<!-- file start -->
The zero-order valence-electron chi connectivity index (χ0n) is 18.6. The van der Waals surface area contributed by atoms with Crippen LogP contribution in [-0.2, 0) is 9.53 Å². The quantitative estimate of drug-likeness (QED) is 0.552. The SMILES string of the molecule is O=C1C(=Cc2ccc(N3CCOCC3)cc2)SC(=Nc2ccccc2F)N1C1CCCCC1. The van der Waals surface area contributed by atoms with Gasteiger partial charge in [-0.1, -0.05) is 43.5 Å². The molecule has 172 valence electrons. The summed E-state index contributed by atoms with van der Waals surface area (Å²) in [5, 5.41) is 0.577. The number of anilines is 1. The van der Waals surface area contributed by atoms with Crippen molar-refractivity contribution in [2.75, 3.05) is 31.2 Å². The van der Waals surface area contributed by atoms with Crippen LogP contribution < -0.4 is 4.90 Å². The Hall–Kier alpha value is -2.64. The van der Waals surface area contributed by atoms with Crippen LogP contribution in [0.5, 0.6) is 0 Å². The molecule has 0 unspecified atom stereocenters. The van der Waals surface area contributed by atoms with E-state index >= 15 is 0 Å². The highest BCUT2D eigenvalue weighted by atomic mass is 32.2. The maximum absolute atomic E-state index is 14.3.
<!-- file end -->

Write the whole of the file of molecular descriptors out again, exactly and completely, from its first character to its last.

The zero-order valence-electron chi connectivity index (χ0n) is 18.6. The van der Waals surface area contributed by atoms with Crippen LogP contribution in [-0.2, 0) is 9.53 Å². The quantitative estimate of drug-likeness (QED) is 0.552. The SMILES string of the molecule is O=C1C(=Cc2ccc(N3CCOCC3)cc2)SC(=Nc2ccccc2F)N1C1CCCCC1. The van der Waals surface area contributed by atoms with Gasteiger partial charge in [-0.1, -0.05) is 43.5 Å². The molecule has 172 valence electrons. The summed E-state index contributed by atoms with van der Waals surface area (Å²) in [5, 5.41) is 0.577. The number of anilines is 1. The van der Waals surface area contributed by atoms with Crippen molar-refractivity contribution in [2.75, 3.05) is 31.2 Å². The van der Waals surface area contributed by atoms with Crippen LogP contribution < -0.4 is 4.90 Å². The Hall–Kier alpha value is -2.64. The van der Waals surface area contributed by atoms with Crippen LogP contribution in [0.5, 0.6) is 0 Å². The molecule has 0 unspecified atom stereocenters. The van der Waals surface area contributed by atoms with E-state index >= 15 is 0 Å². The highest BCUT2D eigenvalue weighted by atomic mass is 32.2. The maximum absolute atomic E-state index is 14.3.